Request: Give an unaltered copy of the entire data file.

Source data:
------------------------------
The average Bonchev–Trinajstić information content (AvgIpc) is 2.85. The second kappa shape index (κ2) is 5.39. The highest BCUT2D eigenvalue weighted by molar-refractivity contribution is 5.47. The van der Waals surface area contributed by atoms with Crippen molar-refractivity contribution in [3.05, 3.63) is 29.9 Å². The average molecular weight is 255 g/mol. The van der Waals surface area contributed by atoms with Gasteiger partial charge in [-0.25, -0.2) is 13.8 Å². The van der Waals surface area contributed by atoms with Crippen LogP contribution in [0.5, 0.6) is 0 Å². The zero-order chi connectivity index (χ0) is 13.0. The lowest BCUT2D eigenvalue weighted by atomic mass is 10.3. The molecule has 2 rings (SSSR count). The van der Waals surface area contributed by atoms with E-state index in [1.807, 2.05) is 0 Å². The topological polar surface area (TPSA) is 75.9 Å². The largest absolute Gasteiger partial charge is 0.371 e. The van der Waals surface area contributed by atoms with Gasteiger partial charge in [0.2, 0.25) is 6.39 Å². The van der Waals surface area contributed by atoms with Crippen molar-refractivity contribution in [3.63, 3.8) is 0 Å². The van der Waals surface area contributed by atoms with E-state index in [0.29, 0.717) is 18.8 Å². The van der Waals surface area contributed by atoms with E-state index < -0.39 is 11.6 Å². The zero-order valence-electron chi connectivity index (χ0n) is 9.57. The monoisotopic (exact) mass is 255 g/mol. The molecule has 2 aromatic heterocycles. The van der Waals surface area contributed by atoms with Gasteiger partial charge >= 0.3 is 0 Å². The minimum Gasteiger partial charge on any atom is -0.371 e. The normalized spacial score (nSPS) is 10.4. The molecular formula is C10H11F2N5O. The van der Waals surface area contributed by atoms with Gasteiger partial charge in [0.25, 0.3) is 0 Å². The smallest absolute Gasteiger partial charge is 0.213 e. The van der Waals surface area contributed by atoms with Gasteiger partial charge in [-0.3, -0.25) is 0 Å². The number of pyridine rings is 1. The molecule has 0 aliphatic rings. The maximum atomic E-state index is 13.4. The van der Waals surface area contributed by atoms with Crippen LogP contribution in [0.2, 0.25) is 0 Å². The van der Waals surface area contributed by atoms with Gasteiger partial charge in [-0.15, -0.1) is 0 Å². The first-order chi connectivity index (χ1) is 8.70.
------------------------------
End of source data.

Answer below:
The average Bonchev–Trinajstić information content (AvgIpc) is 2.85. The second kappa shape index (κ2) is 5.39. The highest BCUT2D eigenvalue weighted by molar-refractivity contribution is 5.47. The van der Waals surface area contributed by atoms with Crippen molar-refractivity contribution in [3.05, 3.63) is 29.9 Å². The average molecular weight is 255 g/mol. The van der Waals surface area contributed by atoms with Gasteiger partial charge in [-0.25, -0.2) is 13.8 Å². The van der Waals surface area contributed by atoms with Crippen LogP contribution in [0.5, 0.6) is 0 Å². The zero-order chi connectivity index (χ0) is 13.0. The lowest BCUT2D eigenvalue weighted by atomic mass is 10.3. The molecule has 2 rings (SSSR count). The van der Waals surface area contributed by atoms with E-state index in [1.807, 2.05) is 0 Å². The topological polar surface area (TPSA) is 75.9 Å². The largest absolute Gasteiger partial charge is 0.371 e. The van der Waals surface area contributed by atoms with Gasteiger partial charge in [0.2, 0.25) is 6.39 Å². The van der Waals surface area contributed by atoms with Crippen molar-refractivity contribution in [3.63, 3.8) is 0 Å². The van der Waals surface area contributed by atoms with E-state index in [0.29, 0.717) is 18.8 Å². The van der Waals surface area contributed by atoms with E-state index < -0.39 is 11.6 Å². The zero-order valence-electron chi connectivity index (χ0n) is 9.57. The monoisotopic (exact) mass is 255 g/mol. The molecule has 2 aromatic heterocycles. The van der Waals surface area contributed by atoms with Gasteiger partial charge >= 0.3 is 0 Å². The minimum Gasteiger partial charge on any atom is -0.371 e. The normalized spacial score (nSPS) is 10.4. The molecular formula is C10H11F2N5O. The van der Waals surface area contributed by atoms with Gasteiger partial charge in [0.25, 0.3) is 0 Å². The smallest absolute Gasteiger partial charge is 0.213 e. The van der Waals surface area contributed by atoms with Gasteiger partial charge in [-0.3, -0.25) is 0 Å². The number of pyridine rings is 1. The molecule has 0 aliphatic rings. The maximum atomic E-state index is 13.4. The van der Waals surface area contributed by atoms with Crippen LogP contribution in [0.2, 0.25) is 0 Å². The van der Waals surface area contributed by atoms with Gasteiger partial charge in [-0.15, -0.1) is 0 Å². The first-order chi connectivity index (χ1) is 8.70.